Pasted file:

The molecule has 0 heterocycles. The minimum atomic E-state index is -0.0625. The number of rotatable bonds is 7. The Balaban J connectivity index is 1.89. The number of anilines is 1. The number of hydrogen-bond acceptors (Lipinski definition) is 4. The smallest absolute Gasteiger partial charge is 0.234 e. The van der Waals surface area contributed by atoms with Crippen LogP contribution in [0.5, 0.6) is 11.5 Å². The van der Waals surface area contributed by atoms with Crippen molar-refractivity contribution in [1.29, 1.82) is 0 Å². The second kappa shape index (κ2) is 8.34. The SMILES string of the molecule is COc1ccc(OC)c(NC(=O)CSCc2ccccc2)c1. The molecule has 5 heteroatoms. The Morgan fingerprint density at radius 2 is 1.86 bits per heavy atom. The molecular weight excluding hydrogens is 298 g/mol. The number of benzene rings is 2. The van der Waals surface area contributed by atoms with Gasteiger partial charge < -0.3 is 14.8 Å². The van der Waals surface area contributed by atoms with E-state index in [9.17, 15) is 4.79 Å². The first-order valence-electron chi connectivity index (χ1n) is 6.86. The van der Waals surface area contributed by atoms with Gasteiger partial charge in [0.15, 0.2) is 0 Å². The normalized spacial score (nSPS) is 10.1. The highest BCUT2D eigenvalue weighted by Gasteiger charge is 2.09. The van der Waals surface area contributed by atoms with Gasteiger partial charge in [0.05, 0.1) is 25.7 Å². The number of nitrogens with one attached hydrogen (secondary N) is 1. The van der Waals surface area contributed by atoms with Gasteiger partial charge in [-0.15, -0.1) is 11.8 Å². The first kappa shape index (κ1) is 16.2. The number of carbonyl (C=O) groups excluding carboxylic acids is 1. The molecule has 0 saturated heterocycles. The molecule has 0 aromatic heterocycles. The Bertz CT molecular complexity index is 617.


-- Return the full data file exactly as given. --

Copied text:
The molecule has 0 heterocycles. The minimum atomic E-state index is -0.0625. The number of rotatable bonds is 7. The Balaban J connectivity index is 1.89. The number of anilines is 1. The number of hydrogen-bond acceptors (Lipinski definition) is 4. The smallest absolute Gasteiger partial charge is 0.234 e. The van der Waals surface area contributed by atoms with Crippen LogP contribution in [0.5, 0.6) is 11.5 Å². The van der Waals surface area contributed by atoms with Crippen molar-refractivity contribution in [1.29, 1.82) is 0 Å². The second kappa shape index (κ2) is 8.34. The SMILES string of the molecule is COc1ccc(OC)c(NC(=O)CSCc2ccccc2)c1. The molecule has 5 heteroatoms. The Morgan fingerprint density at radius 2 is 1.86 bits per heavy atom. The molecular weight excluding hydrogens is 298 g/mol. The number of benzene rings is 2. The van der Waals surface area contributed by atoms with Gasteiger partial charge < -0.3 is 14.8 Å². The van der Waals surface area contributed by atoms with E-state index in [9.17, 15) is 4.79 Å². The first-order valence-electron chi connectivity index (χ1n) is 6.86. The van der Waals surface area contributed by atoms with Gasteiger partial charge in [0.15, 0.2) is 0 Å². The normalized spacial score (nSPS) is 10.1. The highest BCUT2D eigenvalue weighted by Gasteiger charge is 2.09. The van der Waals surface area contributed by atoms with Gasteiger partial charge in [0.05, 0.1) is 25.7 Å². The number of nitrogens with one attached hydrogen (secondary N) is 1. The van der Waals surface area contributed by atoms with Gasteiger partial charge in [-0.15, -0.1) is 11.8 Å². The first kappa shape index (κ1) is 16.2. The number of carbonyl (C=O) groups excluding carboxylic acids is 1. The molecule has 0 saturated heterocycles. The molecule has 0 aromatic heterocycles. The Bertz CT molecular complexity index is 617.